America in Color: Hollywood's Golden Age. Smithsonian Channel. Sunday, December 23, 8 p.m.
- Marilyn Monroe for Sale. Smithsonian Channel. Sunday, December 23, 9 p.m.
If you want to be all Grinchy about it, you could grumble, in the age of #MeToo, how could the Smithsonian Channel make two, count 'em, two documentaries about Old Hollywood without a single mention of the casting couch?
But if you're more of a God-bless-us-every-one type, it's maybe reasonable to consider America in Color: Hollywood's Golden Age and Marilyn Monroe for Sale as pleasantly fluffy reminiscences of the days when "big screen" meant not a 65-inch TV but something the size of a wall—or three walls, if you're talking Cinerama—upon which Attack of the 50-Foot Woman looked almost literal.
The series America in Color is generally less about hard-core historical analysis than a dip into 20th-century nostalgia with a fuzzy overlay of sociology. And on a Sunday evening two days before Christmas, when most network programming has dissolved into a mess of reruns and reindeer games, that's not a bad alternative.
And in some ways, this episode is a bit more serious than others, touching on some interesting elements of Hollywood economics—in particular, a segment that deftly explains why Hollywood, rather than West Orange, N.J., became the center of the American film industry.
Production companies fled to the west coast in 1910 to escape Thomas Edison's goon squads, which were belligerently enforcing his contention that his patents on film stock, cameras, and projectors essentially prohibited anybody else from making or exhibiting movies. The Supreme Court eventually ruled against him, but by then the film industry was hopelessly addicted to Southern California's mild weather and eminently filmable beaches and mountains.
There's much more, like the war between actors and directors and the skinflint studio system created by producers, and how the challenge from television pushed the movie industry into widescreen technology like Cinerama and CinemaScope so that movie theaters could offer larger-than-life panoramas that TV didn't have.
But the key to America in Color has always been its crackerjack archival researchers and their ability to track down footage long lost or forgotten. They're at their best here: Footage of two very different versions of "Happy Birthday" being sung to American presidents by first Shirley Temple and later Marilyn Monroe; home movies of Vivian Leigh waving a cigarette in the air as she chats up Clark Gable on the set of Gone With The Wind; a startlingly explicit and long suppressed nude swimming scene by Maureen O'Sullivan's body double in the 1934 film Tarzan And His Mate; shots of director John Ford in the early days of World War II, carrying out private anti-submarine patrols on his private yacht while he and his studio pals wore rented navy uniforms.
Nothing, though, tops a segment on Jackie, the third of MGM's signature opening-credit lions and the first to roar on screen when talkies came in. Jackie was so popular that she triggered an act of promotional excess memorable even for Hollywood: MGM built her a glass-walled airplane to tour the United States. The plane promptly crashed in Arizona; when studio bosses got word, their first question was, "How's the lion?"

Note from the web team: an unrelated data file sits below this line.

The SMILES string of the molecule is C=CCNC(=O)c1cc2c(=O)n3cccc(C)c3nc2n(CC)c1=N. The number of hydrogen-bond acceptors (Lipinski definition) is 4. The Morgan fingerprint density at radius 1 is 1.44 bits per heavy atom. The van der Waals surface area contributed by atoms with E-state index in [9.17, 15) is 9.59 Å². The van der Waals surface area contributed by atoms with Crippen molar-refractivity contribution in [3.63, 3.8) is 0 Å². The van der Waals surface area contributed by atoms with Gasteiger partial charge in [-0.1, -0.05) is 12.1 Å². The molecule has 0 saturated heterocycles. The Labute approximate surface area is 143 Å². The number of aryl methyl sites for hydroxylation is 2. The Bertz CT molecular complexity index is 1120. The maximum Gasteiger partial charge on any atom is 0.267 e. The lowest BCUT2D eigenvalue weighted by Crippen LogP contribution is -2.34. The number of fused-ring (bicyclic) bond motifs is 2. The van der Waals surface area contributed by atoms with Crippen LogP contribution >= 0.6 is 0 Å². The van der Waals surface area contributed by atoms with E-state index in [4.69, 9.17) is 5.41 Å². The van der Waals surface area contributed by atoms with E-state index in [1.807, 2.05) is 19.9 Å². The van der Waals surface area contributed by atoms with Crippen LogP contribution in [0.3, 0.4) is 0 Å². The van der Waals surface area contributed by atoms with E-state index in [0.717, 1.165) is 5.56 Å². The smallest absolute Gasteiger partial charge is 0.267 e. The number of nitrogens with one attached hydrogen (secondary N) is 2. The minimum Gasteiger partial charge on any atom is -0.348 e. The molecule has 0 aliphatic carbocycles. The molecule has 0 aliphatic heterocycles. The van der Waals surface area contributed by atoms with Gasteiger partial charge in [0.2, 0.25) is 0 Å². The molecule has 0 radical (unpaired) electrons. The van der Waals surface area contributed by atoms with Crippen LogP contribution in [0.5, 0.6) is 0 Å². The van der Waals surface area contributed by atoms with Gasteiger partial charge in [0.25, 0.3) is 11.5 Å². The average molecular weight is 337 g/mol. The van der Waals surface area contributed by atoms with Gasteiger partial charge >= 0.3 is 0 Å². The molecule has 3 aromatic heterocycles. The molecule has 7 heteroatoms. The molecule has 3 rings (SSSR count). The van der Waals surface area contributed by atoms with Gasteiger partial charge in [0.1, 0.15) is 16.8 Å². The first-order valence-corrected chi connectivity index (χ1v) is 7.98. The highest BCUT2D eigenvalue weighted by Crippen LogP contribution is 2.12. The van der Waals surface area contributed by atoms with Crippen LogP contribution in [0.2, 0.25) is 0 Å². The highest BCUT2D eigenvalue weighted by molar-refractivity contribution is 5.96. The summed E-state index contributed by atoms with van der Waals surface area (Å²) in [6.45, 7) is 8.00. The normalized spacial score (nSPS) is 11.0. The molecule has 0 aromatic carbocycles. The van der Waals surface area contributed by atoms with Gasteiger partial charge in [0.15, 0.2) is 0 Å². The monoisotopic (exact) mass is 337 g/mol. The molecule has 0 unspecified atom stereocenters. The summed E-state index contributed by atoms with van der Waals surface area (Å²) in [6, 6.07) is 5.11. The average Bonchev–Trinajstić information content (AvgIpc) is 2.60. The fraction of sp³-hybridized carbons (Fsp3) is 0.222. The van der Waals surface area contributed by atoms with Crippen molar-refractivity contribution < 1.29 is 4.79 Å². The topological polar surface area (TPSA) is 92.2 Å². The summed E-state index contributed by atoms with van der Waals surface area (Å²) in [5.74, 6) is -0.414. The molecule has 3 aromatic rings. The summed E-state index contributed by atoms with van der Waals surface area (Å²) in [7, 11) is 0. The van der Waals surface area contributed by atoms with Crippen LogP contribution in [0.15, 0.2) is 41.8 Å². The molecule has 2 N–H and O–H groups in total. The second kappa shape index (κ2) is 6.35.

Marilyn Monroe for Sale is built around an auction of over a thousand pieces of Monroe memorabilia, everything from a hotel notepad on which she jotted the cryptic message "Keep the balloon and dare to worry" to the sheer silk dress studded with thousands of crystal rhinestones in which she sang her determinedly unwholesome version of "Happy Birthday" to John F. Kennedy.
(By the way, if you ever thought she looked, um, naked in that film clip, that was the point. Designer Bob Mackie discloses that the dress was created with "the idea that Marilyn would be absolutely nude with just diamonds on her as she walked out." Mission definitely accomplished.)
The documentary uses some of the auction items to relate anecdotes from her life, which makes it lively but far from definitive. Photos from the set of The Seven Year Itch, a subway grate, blowing her skirt high enough to reveal the promised land, anchor a segment on her marriage to Joe DiMaggio, which ended over the scene.
Another notorious photo—the pre-celebrity nude shot that surfaced in 1952 and nearly wrecked her blooming film career—is a reminder of her often-overlooked sly wit: Asked what she had on during the shoot, her deadpan reply was: "The radio."
But the years toward the end of Monroe's life, a blur of broken marriages and failed movies, had less place for wit. Marilyn Monroe for Sale doesn't dwell on that time, though it does mention an unusual auction item: A specially bound collection of the works of Arthur Miller, her third and final husband, who gave it to her as a present. It presumably does not include the diary she found open one night in which he said she was "disappointing" and stopped just short of calling her a bimbo.
Others, like her handwritten recipe for turkey dressing, are more mundane. It's tempting to put auction lot No. 14, a prescription bottle made out to Mrs. A. Miller, in that category, unless you know the end of the Marilyn story, the escalating cycle of amphetamines and barbiturates that ran out in her bedroom on a sultry August night in 1962. She was 36.